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A Maine bill of sale is a written agreement between a buyer and a seller that documents the exchange of legal ownership of an item. The document can be written in plain English provided that it includes the necessary information. Remember that both the buyer and the seller should keep an extra copy of the completed bill of sale. The original may need to be used to prove ownership if the item is a motor vehicle or boat that must be registered with the state. As of February 2018, there's no legal requirement to have a Maine bill of sale notarized.
The most commonly used Maine bills of sale include a general bill of sale, a bill of sale for a motor vehicle, a bill of sale for a boat, and a bill of sale for a gun.
To write a Maine bill of sale, you need to include information about the buyer, seller, the item, and the terms of the sale. That is information that all bills of sale need. However, the most commonly used Maine bills of sale all have specific information that should be included. In this section, you'll learn about the information required for all bills of sale. Then, you'll learn about the specific information required for the most commonly used ones.
Every Maine bill of sale should list the date that it was created. If the buyer plans to pay for the item on a separate date, the payment date should also be listed in the bill of sale. The form should also include the date that the buyer and the seller add their signatures.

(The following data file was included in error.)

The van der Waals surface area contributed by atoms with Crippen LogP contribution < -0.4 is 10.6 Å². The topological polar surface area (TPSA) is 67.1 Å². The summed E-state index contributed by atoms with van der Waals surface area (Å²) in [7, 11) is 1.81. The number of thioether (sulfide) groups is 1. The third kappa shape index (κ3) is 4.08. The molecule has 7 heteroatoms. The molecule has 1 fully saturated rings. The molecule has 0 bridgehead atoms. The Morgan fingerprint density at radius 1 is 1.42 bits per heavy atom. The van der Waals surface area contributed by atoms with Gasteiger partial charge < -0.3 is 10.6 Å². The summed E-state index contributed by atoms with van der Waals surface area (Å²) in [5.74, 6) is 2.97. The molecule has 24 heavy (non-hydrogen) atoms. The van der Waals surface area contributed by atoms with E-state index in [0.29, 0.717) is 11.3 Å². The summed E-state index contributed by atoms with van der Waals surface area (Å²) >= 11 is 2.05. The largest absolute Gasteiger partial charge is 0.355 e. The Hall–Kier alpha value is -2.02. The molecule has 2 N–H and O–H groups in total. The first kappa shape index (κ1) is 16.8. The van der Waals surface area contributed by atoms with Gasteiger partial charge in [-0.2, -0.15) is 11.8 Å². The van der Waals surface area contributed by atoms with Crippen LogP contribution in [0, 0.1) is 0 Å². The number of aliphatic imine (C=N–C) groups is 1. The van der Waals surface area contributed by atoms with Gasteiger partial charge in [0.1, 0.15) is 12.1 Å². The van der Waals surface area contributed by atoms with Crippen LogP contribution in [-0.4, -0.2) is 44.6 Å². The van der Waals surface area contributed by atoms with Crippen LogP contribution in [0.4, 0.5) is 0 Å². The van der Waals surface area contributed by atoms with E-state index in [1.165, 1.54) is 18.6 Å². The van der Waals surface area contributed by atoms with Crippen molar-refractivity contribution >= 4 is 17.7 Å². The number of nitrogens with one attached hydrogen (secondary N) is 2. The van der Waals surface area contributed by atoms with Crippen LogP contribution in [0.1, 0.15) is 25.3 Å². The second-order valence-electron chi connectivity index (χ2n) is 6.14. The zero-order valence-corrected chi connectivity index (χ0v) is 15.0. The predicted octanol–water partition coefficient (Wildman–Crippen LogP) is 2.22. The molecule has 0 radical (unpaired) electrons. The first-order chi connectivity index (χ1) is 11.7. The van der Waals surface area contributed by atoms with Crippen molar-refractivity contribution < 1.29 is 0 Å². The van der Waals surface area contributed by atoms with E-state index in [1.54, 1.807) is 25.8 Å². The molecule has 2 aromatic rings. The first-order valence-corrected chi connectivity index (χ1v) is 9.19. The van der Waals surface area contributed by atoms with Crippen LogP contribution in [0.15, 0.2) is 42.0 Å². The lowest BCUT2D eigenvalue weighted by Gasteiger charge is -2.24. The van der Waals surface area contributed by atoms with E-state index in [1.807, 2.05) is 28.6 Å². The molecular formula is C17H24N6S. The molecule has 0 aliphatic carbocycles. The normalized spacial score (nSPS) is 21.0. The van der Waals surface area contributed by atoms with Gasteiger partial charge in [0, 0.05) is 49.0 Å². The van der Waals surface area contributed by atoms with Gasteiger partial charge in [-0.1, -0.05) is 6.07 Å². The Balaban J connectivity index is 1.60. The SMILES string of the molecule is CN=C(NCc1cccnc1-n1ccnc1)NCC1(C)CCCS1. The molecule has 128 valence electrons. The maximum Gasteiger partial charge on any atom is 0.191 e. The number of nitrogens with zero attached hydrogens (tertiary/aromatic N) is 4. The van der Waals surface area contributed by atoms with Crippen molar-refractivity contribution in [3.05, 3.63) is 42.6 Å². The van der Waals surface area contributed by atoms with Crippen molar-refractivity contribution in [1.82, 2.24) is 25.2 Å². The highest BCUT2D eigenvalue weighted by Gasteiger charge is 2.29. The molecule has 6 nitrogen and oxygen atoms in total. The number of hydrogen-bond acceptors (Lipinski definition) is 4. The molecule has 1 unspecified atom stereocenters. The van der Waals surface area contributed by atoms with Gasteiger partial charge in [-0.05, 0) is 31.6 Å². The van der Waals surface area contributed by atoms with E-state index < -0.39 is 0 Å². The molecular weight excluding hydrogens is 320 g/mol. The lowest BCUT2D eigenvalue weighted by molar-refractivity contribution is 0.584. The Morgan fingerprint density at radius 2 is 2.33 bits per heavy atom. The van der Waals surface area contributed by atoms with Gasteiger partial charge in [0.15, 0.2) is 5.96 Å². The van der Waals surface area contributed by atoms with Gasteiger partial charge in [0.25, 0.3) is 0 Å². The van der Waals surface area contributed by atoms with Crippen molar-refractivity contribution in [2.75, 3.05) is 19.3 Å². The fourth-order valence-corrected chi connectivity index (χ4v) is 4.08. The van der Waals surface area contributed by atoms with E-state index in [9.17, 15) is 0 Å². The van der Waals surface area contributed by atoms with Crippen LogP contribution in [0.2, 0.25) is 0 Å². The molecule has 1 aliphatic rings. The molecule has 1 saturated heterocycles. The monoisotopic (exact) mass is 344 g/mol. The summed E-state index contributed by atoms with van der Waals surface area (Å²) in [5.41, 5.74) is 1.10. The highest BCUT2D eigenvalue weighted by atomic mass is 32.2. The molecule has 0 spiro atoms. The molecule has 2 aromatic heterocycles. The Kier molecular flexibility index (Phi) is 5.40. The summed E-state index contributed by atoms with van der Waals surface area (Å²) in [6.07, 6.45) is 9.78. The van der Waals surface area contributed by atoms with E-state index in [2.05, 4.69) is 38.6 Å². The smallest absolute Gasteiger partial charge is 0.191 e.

In all bills of sale, you need to list the full legal name, physical address (including city, state, and zip code), and the driver's license number or the number on their state identification card. Although the it is not necessarily a legal requirement for the buyer and seller to have a valid driver's license or a state identification card, having that information can be beneficial for identification purposes. If the item is stolen or if a legal dispute arises, that information can help law enforcement or the courts to determine who is the rightful owner of the item.
The next piece of information that all Maine bills of sale should have is information about the item being sold. Generally, this part of the bill of sale lists information that could help identify the item. You'll learn more about what information you should use for each of the most commonly bills of sale a little later.
If the item is being given to someone as a gift, you can still use a Maine bill of sale. It gives the recipient a way to prove that they own the item. The document can even specify that the item was given as a gift.
A Maine bill of sale can be used if you're engaging in a trade. Instead of listing the amount of money that is exchanged, you will describe the items being traded.
Of course, most bills of sale rely on a monetary exchange for an item. When you're listing the amount of money that is involved, you will document it first in words and then in numbers. For example, three-hundred and forty dollars and zero cents ($340.00).
A Maine bill of sale should include a seller's and buyer's disclosure. In the seller's disclosure, the seller is promising that they've accurately described the item. The buyer's disclosure states that the buyer understands that the item being sold is "as is" and has no guarantees or warranties.
Finally, every Maine bill of sale should be signed and dated by both the buyer and the seller.